Meanwhile, membership in PEN, which, you know, occasionally helps save lives, costs $100 a year. The Editorial Freelancers Association costs $125 for one year, or $225 for two. Scrabble Night!

  3. Fred D
    Fred D August 20, 2007 at 2:44 pm |

    I share your ambivalence. I just got membership because the nonprofit I work for pays for one membership for the most senior designer. The pain of losing a good partnership with the senior designer (she left to study in Basel) is bunted by gaining AIGA membership. I will let you know in six months whether it is worth it.

  4. sarah c
    sarah c August 22, 2007 at 6:51 pm |

    I belonged to AIGA for a couple years, but soon defected to another outrageously priced design organization—SPD (Society of Publication Designers)—for a mere $195. Seemed to make sense for a (mostly) magazine designer. I do kinda miss being more aware of AIGA going-ons and feel a little stuck in such a incestuous small world (mag design), but I have to admit that SPD has helped me get jobs, contacts, and all that necessary crap. And some of my best friends are members, as they say. Craziest thing though is that the annual “gala” awards dinner STILL costs a couple hundred bucks for members ($450 for non!)!.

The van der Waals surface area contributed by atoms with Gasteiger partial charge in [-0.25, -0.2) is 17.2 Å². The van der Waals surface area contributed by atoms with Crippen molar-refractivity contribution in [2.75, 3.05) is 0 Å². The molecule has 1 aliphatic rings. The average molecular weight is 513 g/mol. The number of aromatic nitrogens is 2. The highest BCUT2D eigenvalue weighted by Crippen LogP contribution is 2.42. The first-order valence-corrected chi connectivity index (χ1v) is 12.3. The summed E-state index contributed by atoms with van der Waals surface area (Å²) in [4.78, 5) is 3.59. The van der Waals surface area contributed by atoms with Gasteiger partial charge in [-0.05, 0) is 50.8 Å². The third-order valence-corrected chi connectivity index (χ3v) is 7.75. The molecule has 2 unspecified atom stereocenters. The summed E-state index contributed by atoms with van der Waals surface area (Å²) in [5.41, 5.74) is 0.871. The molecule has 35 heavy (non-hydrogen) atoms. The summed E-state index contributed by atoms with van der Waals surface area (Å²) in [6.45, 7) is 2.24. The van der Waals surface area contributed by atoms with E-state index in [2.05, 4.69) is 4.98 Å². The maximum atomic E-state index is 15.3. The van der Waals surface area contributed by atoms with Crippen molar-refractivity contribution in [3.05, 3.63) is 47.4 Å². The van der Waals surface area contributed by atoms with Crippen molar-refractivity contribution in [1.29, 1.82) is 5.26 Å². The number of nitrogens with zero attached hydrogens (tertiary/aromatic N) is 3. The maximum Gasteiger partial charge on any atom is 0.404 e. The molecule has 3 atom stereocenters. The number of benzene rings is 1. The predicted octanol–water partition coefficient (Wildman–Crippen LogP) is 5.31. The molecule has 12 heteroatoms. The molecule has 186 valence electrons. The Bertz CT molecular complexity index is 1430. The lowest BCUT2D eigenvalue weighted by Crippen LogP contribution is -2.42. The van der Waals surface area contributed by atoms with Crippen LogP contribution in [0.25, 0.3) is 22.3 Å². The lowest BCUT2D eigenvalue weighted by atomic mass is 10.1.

5. India Amos
    India Amos August 23, 2007 at 3:49 pm |

    Fred, it’s interesting to hear that your nonprofit paid your way. Do you know how that custom came to be established? Surely the boss didn’t suggest the idea spontaneously. I could probably get my employer to pay the dues for me, but I’d feel so dirty. And, again, even if I’m going to be blowing $300 of someone else’s money, I’d much rather spend it on software, or classes, or something else with a clear benefit.

    Mighty Sarah! Funny how $195 can sound cheap by comparison. But it doesn’t surprise me that the gala tickets cost bank. That’s the way galas work, in my experience. It’s a fundraising event; the honorees are just . . . party favors.

  6. Jedd